OAM for Finley High alumni

By Southern Riverina News

Former Finley man Stephen Taylor has grown from a young country boy looking for a way out of school to recipient of the Order of Australia Medal Military Division.

Warrant Officer Class One (WO) Taylor was recognised in his citation for meritorious service to the Royal Australian Corps of Military Police in regimental leadership roles and enhancing the Military Police Dog Capability.

‘‘Warrant Officer Taylor consistently demonstrated the highest level of professionalism and devotion to the Military Police capability,’’ the citation read.

‘‘His inspirational leadership, self-motivation and commitment to continual improvement have significantly contributed to the modernisation of the Military Police and, in particular, the development of the Military Police Dog capability.’’

The 47 year-old left Finley in 1989 during his HSC at Finley High School to join the army and has risen through the ranks.

As WO, Taylor is currently on deployment to South Sudan with the United Nations Peacekeepers.

The Southern Riverina News spoke with his parents Richard and Wendy, who reside in Tocumwal.

Mr Taylor said his son was assigned the crew that helped set up the Military Dog program.

‘‘He was asked to be part of the 12 man team to help set it up,’’ he said.

‘‘He always loved dogs, particularly big dogs. There were always German Shepherds in the family.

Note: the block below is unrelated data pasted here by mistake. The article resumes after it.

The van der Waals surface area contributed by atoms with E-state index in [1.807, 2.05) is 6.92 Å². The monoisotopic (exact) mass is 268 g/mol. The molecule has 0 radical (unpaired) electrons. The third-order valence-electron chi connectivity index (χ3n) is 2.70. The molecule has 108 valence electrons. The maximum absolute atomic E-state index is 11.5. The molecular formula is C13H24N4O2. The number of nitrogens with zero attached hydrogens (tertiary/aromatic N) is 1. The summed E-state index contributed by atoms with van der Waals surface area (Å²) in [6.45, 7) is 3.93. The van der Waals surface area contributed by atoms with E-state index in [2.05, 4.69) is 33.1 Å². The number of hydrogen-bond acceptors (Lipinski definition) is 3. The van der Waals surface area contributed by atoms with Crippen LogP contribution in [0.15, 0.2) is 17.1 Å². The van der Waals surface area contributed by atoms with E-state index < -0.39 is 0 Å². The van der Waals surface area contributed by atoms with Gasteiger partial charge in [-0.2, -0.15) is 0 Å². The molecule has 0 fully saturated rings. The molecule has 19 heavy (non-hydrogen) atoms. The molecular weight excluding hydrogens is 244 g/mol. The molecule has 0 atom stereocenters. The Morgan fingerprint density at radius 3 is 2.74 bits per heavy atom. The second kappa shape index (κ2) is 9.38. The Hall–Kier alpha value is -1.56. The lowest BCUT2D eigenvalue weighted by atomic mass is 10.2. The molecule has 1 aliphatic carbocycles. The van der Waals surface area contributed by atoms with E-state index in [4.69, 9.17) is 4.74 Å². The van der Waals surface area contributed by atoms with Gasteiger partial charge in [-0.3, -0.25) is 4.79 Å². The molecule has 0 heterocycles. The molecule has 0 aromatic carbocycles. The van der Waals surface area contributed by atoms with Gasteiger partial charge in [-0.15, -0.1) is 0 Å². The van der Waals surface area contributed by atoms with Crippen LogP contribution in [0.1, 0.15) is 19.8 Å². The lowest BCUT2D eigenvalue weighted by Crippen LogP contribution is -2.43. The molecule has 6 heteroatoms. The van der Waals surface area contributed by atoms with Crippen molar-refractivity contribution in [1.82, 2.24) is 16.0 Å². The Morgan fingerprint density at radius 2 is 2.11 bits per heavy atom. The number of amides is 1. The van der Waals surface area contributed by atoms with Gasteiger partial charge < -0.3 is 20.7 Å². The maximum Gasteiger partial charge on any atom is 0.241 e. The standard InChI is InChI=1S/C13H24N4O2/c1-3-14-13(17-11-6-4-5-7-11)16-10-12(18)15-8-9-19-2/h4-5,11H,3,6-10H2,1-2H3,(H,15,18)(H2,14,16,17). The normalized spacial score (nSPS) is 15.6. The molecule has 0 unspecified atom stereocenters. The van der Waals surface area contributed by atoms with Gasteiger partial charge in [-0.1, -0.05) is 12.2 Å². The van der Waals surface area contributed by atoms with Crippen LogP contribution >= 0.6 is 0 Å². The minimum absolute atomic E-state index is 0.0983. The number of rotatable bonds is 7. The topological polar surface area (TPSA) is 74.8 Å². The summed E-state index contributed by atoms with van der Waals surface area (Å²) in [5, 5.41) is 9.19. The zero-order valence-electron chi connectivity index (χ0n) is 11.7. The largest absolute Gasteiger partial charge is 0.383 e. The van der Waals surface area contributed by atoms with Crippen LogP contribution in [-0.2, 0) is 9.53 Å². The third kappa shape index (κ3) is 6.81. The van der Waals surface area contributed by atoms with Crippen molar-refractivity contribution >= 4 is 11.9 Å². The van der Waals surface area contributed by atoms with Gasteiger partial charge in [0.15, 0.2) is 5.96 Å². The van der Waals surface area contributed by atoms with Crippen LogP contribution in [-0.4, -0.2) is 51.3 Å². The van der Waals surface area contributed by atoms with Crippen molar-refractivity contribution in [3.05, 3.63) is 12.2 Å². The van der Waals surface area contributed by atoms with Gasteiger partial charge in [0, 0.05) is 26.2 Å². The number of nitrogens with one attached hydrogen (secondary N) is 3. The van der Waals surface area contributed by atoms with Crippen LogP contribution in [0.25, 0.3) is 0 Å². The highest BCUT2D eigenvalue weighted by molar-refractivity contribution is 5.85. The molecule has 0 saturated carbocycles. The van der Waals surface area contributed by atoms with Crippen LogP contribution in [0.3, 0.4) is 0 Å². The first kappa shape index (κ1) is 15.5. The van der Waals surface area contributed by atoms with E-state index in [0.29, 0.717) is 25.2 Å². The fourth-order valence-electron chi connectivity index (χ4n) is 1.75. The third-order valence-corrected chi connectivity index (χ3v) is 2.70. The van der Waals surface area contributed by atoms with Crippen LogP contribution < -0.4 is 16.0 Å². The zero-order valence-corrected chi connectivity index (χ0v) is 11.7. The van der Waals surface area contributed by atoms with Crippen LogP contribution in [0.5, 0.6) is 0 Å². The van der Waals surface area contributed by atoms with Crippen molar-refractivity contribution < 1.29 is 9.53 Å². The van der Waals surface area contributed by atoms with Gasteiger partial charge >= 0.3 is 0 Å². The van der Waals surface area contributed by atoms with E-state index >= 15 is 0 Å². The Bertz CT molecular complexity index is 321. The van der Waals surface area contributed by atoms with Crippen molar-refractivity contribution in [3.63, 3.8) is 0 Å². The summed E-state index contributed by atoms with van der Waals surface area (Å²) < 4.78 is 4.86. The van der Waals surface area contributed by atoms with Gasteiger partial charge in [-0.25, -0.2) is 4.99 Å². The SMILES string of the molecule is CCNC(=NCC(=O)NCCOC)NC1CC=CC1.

‘‘When he started with the dogs he had full love for them and for people in general around him.

‘‘People who run the dogs now still go back to him for information and advice.

‘‘At the moment Stephen is working under a general and major, but he’s in charge of 26 personnel. There are a lot of other countries he’s working with as well.’’

During his time in the army WO Taylor has been posted to East Timor, Afghanistan, Solomon Islands and across Australia.

His registered home of residence is Canberra where his wife Nicole lives with their three children — Ashlee, Bethany and Breanna.

Due to his work, it’s hard for WO Taylor to return with his family to the area.

Mrs Taylor said it wasn’t an easy start for Stephen to enter the military.

‘‘He’d been trying for a few years to get an apprenticeship. He missed out but kept trying,’’ she said.

‘‘Finally he was told he ‘could join the army next week or you can finish HSC then join’ but Stephen didn’t want to take any risks so he decided to join the army.

‘‘His HSC wasn’t important to him at that stage. He always wanted to join the army to get out of school.

‘‘From when Stephen started in the army and how he went looking for jobs, to where he is now, I must admit I never thought it would happen and that’s why we’re proud of his achievements.’’